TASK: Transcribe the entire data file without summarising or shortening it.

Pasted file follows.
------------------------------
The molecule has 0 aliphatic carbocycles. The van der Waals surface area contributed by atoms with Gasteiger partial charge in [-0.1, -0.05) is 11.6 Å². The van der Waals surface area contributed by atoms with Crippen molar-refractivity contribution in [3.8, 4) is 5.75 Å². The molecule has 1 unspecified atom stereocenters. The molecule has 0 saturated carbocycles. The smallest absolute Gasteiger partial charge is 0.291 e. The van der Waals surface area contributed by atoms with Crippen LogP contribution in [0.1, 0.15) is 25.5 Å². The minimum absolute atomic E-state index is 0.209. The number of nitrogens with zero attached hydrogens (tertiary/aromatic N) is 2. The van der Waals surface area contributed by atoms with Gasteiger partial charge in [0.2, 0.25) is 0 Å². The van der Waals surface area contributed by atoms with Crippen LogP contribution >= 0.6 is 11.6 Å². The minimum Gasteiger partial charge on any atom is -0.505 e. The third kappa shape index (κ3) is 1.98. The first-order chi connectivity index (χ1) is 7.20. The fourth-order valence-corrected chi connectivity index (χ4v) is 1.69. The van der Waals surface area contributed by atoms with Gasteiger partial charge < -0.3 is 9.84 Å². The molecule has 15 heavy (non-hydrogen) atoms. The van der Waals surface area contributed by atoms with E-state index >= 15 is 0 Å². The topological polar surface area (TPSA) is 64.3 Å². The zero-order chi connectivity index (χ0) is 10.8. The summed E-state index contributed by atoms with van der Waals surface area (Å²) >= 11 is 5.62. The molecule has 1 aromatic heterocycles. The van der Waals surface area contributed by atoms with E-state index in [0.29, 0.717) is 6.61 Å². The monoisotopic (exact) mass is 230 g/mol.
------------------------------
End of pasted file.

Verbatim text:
The molecule has 0 aliphatic carbocycles. The van der Waals surface area contributed by atoms with Gasteiger partial charge in [-0.1, -0.05) is 11.6 Å². The van der Waals surface area contributed by atoms with Crippen molar-refractivity contribution in [3.8, 4) is 5.75 Å². The molecule has 1 unspecified atom stereocenters. The molecule has 0 saturated carbocycles. The smallest absolute Gasteiger partial charge is 0.291 e. The van der Waals surface area contributed by atoms with Crippen LogP contribution in [0.1, 0.15) is 25.5 Å². The minimum absolute atomic E-state index is 0.209. The number of nitrogens with zero attached hydrogens (tertiary/aromatic N) is 2. The van der Waals surface area contributed by atoms with Gasteiger partial charge in [0.2, 0.25) is 0 Å². The van der Waals surface area contributed by atoms with Crippen LogP contribution >= 0.6 is 11.6 Å². The minimum Gasteiger partial charge on any atom is -0.505 e. The third kappa shape index (κ3) is 1.98. The first-order chi connectivity index (χ1) is 7.20. The fourth-order valence-corrected chi connectivity index (χ4v) is 1.69. The van der Waals surface area contributed by atoms with Gasteiger partial charge < -0.3 is 9.84 Å². The molecule has 15 heavy (non-hydrogen) atoms. The van der Waals surface area contributed by atoms with E-state index >= 15 is 0 Å². The topological polar surface area (TPSA) is 64.3 Å². The zero-order chi connectivity index (χ0) is 10.8. The summed E-state index contributed by atoms with van der Waals surface area (Å²) >= 11 is 5.62. The molecule has 1 aromatic heterocycles. The van der Waals surface area contributed by atoms with E-state index in [0.29, 0.717) is 6.61 Å². The monoisotopic (exact) mass is 230 g/mol.